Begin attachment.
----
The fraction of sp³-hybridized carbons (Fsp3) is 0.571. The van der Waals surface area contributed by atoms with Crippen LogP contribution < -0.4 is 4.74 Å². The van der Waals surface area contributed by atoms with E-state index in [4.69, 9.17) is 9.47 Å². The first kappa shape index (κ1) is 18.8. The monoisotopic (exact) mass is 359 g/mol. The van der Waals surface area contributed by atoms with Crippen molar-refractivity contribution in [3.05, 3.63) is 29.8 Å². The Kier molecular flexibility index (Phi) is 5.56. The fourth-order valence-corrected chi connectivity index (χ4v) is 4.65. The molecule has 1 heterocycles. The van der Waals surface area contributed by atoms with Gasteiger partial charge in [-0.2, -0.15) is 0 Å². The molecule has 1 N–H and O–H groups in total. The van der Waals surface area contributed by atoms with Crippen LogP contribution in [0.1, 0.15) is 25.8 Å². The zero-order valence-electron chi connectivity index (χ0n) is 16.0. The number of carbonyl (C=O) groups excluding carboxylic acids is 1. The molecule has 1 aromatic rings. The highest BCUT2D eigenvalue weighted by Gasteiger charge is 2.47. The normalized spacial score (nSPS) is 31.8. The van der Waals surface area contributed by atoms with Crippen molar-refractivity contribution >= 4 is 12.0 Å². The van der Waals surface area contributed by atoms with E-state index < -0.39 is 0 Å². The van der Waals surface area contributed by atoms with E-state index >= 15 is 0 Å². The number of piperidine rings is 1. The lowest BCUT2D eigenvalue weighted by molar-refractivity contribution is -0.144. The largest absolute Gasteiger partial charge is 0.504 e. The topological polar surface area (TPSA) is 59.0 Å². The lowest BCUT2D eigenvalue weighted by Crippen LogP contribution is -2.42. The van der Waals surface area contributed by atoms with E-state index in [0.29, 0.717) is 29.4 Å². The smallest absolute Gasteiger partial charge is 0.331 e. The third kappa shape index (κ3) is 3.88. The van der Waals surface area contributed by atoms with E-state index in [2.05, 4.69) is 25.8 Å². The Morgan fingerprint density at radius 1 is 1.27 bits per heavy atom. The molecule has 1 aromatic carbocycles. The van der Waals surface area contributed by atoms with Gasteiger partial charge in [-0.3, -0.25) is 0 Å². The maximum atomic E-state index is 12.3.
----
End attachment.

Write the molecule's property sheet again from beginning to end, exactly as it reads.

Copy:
The fraction of sp³-hybridized carbons (Fsp3) is 0.571. The van der Waals surface area contributed by atoms with Crippen LogP contribution < -0.4 is 4.74 Å². The van der Waals surface area contributed by atoms with E-state index in [4.69, 9.17) is 9.47 Å². The first kappa shape index (κ1) is 18.8. The monoisotopic (exact) mass is 359 g/mol. The van der Waals surface area contributed by atoms with Crippen molar-refractivity contribution in [3.05, 3.63) is 29.8 Å². The Kier molecular flexibility index (Phi) is 5.56. The fourth-order valence-corrected chi connectivity index (χ4v) is 4.65. The molecule has 1 heterocycles. The van der Waals surface area contributed by atoms with Gasteiger partial charge in [-0.2, -0.15) is 0 Å². The molecule has 1 N–H and O–H groups in total. The van der Waals surface area contributed by atoms with Crippen LogP contribution in [0.1, 0.15) is 25.8 Å². The zero-order valence-electron chi connectivity index (χ0n) is 16.0. The number of carbonyl (C=O) groups excluding carboxylic acids is 1. The molecule has 1 aromatic rings. The highest BCUT2D eigenvalue weighted by Gasteiger charge is 2.47. The normalized spacial score (nSPS) is 31.8. The van der Waals surface area contributed by atoms with Crippen molar-refractivity contribution >= 4 is 12.0 Å². The van der Waals surface area contributed by atoms with E-state index < -0.39 is 0 Å². The van der Waals surface area contributed by atoms with E-state index >= 15 is 0 Å². The number of piperidine rings is 1. The lowest BCUT2D eigenvalue weighted by molar-refractivity contribution is -0.144. The largest absolute Gasteiger partial charge is 0.504 e. The topological polar surface area (TPSA) is 59.0 Å². The lowest BCUT2D eigenvalue weighted by Crippen LogP contribution is -2.42. The van der Waals surface area contributed by atoms with E-state index in [0.29, 0.717) is 29.4 Å². The smallest absolute Gasteiger partial charge is 0.331 e. The third kappa shape index (κ3) is 3.88. The van der Waals surface area contributed by atoms with E-state index in [2.05, 4.69) is 25.8 Å². The Morgan fingerprint density at radius 1 is 1.27 bits per heavy atom. The molecule has 1 aromatic carbocycles. The van der Waals surface area contributed by atoms with Gasteiger partial charge in [-0.3, -0.25) is 0 Å². The maximum atomic E-state index is 12.3.